Two Ways Design Can Impact Emotional Wellbeing
This post is part one of a two part series in which we explore how design can shape our culture and result in emotionally and mentally supportive environments.
Can you imagine that the design of your lobby, sanctuary, and gathering spaces in your church could actually help address the emotional and mental health needs of our culture today? Recent data from Barna underscores a need for churches to bring real solutions to bear on our culture's growing mental health crisis—and the spaces we provide to our congregations and communities can be a powerful tool to help people navigate their anxiety, grief, and depression in order to more deeply connect with others.Removing Barriers with Design Solutions
According to Mark Matlock at Barna, recent research indicates that 58% of U.S. adults have relationships with people who struggle with mental health issues. Younger adults are especially in tune with this reality.
“As we look at the next generation, their emerging understanding of mental health issues is more nuanced than any other generation before,” shares Mark. “They understand these issues on a much deeper level and will intentionally avoid environments where they are not able to be supported or to operate optimally. If they do not feel safety, security and calm in a place, it could be a barrier to their participation, even if they want to participate.”
The goal of emotional wellbeing is wired into good design. As you help people facing emotional and mental needs, here are two ways design can help shape your culture positively and significantly:
1. Design for Respite and Presence
In this chaotic and busy world, respite is critical to emotional health. Solitude and silence have always been spiritual practices, but we used to think of this kind of rest as a destination, someplace off the grid. However, it can be created as part of the journey within your spaces. Think about characteristics of places that inspire you to behave differently—to take a moment for prayer and reflection, to focus on God, or even to leave your device behind for a while.
We’re often emotionally disconnected, drawn to multitasking and managing competing priorities. It’s hard to be fully present. But environments can reshape that dynamic.
Here, we see a simple structure integrated with outdoor elements.
These types of features are natural and soothing, inviting people to relax in the moment. Studies show that blood pressure can even decrease in spaces like this.
2. Design with Purpose and Story
Facilities can provide for specific functions, like a food pantry designed with dignity or spaces that support counseling and benevolence. But, they can have an even more significant role than function, and it starts with making space that is clear in its purpose and story.
Chapelstreet Church's Shepherd's Heart Food Pantry
Not long ago, we did a study with Barna called Making Space for Millennials. We discussed how our new expansive world shaped a desire for a modular life—something we piece together from infinite options to make life whatever we want it to be. Only few years later it has changed into a fast-paced life full of high expectations and demands on our time and attention. Instead of putting the individual in the driver’s seat, it has become a contributing factor to our heightened anxiety and mental health crisis.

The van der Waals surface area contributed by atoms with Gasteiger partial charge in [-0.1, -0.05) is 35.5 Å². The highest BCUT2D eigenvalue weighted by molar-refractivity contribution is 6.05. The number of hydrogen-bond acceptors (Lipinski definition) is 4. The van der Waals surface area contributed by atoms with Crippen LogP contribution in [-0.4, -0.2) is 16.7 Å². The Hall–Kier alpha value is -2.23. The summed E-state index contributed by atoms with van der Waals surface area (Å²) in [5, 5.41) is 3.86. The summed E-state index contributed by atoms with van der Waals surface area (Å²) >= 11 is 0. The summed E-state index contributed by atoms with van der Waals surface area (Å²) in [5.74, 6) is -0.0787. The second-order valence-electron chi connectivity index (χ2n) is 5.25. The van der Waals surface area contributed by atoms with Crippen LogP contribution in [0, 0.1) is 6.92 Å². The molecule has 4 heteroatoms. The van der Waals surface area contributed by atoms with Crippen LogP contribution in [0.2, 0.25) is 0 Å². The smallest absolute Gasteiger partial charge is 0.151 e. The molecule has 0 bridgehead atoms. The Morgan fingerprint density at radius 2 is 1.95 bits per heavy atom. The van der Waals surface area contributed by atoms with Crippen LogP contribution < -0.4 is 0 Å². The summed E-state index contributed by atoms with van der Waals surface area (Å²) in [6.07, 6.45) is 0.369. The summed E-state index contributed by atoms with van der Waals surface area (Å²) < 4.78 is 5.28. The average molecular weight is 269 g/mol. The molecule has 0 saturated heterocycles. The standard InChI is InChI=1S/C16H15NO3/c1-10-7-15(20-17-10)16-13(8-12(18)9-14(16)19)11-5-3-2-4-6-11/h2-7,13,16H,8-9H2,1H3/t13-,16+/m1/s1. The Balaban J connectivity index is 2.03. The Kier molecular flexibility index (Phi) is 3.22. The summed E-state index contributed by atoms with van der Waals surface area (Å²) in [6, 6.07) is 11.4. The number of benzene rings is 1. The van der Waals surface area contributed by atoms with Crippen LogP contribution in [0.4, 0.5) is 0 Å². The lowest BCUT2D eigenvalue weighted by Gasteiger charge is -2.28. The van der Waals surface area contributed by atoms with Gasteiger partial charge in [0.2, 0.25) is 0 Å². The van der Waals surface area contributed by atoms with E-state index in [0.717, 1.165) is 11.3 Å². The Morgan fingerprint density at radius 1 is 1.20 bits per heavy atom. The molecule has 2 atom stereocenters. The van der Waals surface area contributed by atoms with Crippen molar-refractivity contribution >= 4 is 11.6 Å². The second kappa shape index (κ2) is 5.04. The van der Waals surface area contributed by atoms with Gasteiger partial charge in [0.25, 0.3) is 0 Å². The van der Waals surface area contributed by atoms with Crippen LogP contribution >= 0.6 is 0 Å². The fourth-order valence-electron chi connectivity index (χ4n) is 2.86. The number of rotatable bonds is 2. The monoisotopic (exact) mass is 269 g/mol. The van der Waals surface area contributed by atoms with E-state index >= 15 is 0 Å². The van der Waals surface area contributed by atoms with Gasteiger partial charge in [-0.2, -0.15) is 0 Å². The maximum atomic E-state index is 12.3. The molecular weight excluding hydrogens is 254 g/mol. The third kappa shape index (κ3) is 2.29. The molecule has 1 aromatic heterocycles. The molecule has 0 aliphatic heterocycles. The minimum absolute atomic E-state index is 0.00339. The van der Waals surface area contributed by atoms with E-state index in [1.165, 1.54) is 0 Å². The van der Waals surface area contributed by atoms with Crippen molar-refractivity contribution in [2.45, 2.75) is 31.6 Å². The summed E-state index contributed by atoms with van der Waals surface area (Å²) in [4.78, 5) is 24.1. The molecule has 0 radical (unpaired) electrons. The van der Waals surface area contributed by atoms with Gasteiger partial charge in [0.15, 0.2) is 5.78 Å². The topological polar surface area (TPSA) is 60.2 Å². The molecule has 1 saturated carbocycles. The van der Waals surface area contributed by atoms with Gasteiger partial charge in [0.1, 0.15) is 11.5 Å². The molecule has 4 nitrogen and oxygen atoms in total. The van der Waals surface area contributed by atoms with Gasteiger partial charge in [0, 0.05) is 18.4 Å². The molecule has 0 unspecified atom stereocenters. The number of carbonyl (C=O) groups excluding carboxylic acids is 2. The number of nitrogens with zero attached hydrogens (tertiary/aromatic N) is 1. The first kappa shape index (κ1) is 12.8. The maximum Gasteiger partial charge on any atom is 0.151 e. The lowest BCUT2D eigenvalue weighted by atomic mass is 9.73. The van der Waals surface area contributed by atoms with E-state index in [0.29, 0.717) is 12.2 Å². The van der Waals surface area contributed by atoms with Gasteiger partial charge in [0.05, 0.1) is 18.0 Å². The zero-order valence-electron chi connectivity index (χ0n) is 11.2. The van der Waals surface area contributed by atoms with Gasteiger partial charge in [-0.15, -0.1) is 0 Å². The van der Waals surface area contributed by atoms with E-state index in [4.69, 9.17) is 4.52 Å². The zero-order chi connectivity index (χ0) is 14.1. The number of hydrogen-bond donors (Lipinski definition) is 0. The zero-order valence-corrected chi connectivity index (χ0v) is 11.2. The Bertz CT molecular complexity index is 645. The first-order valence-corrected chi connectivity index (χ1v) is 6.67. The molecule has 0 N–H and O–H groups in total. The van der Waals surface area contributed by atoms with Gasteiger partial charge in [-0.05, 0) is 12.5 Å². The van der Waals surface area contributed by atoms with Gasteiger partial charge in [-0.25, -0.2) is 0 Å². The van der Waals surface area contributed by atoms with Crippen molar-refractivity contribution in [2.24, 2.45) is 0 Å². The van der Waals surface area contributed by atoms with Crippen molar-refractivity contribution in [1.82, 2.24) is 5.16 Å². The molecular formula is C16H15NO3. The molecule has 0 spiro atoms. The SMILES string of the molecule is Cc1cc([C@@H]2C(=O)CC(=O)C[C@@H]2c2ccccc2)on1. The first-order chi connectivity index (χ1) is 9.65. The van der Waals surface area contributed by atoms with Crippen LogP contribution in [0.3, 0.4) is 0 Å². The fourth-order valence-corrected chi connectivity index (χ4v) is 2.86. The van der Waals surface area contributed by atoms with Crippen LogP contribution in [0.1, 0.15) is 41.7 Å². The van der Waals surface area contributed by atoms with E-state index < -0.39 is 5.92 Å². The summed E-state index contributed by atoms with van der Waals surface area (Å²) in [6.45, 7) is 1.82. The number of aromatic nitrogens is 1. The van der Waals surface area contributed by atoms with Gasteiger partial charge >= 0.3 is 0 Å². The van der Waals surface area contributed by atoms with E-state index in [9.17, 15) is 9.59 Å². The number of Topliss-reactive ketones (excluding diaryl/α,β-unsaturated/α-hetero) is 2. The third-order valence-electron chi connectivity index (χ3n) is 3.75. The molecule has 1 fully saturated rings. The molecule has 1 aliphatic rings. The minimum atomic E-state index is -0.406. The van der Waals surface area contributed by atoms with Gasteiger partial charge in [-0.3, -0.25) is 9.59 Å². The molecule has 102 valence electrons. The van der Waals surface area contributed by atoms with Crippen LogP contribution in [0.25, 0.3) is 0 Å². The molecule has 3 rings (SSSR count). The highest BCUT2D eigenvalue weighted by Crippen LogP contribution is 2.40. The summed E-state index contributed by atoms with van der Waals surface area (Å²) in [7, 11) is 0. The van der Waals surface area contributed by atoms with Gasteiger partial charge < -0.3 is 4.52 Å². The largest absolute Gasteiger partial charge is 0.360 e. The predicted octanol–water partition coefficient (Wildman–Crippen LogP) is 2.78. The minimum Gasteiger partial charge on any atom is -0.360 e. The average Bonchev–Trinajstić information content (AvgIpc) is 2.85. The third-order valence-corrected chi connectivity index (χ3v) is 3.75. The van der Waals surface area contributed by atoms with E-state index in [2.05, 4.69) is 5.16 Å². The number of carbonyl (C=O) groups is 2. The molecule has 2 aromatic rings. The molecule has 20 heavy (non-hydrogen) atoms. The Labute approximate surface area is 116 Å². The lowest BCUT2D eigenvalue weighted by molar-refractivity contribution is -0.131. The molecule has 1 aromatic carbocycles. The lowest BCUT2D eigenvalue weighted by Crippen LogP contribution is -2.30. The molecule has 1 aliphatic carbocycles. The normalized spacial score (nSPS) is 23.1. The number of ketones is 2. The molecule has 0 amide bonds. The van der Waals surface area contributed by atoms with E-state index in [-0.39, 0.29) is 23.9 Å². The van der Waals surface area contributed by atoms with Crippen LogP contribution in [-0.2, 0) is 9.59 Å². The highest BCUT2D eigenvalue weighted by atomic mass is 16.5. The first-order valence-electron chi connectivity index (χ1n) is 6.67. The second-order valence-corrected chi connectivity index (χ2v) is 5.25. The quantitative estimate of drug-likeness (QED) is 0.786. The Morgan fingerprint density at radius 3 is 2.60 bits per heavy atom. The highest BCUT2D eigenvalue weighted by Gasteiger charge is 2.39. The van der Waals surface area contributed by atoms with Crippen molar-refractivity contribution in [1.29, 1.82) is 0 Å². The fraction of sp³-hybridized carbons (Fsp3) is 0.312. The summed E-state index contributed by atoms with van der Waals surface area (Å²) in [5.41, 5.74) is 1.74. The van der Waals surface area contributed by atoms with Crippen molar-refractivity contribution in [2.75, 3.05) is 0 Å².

Churches should be places where distinct stories intersect in meaningful ways.
As you look around at what we’ve built in the last twenty years, this prioritization of choice is everywhere. We even designed churches that play with the idea of options: we had the church in a coffee shop, bar, theater, school, neighborhood community center, etc.
However, by creating so many choices, we erased the church's timeless building language to the point where it's unfamiliar to the community. From a snapshot, we can't tell whether a space is a mall, a church, or a coffee shop. As it turns out, unlimited options can be confusing and stressful.
Churches should be places where distinct stories intersect in meaningful ways. We can gravitate toward a recognizable structure and boundaries yet also engage people with an opportunity for choice and personal expression. Designing for your specific mission and purpose should produce curated, customized spaces and paths that feature familiar language for your community along with visuals cues for how to engage.
Chapelpointe in Hudsonville, Michigan, customized their space with abundant window views that overlook the surrounding natural landscape.
When you create places with intention, and as an expression of your local story, you provide meaningful experiences, recognizing the needs of users and inviting them into intuitive and personal next steps.
Good design is a tool for solving problems, shaping culture, inspiring relationship, while supporting the discipleship journey. Our physical world and how we arrange our spaces have a significant influence on behaviors and emotions. This means there is no problem the church has that is too big for intentional design to help address.
What more could your space be doing? Ready to dream together? Let’s chat!
About Derek DeGroot
Derek DeGroot is Vice President of Design and Integrated Services for Aspen Group. After graduating from University of Illinois-Chicago’s architecture program, Derek began his career in residential design. At the same time, his church was embarking on a building project. Derek quickly realized that churches needed to find a better way to build. Soon after, he discovered and joined Aspen Group in 2007.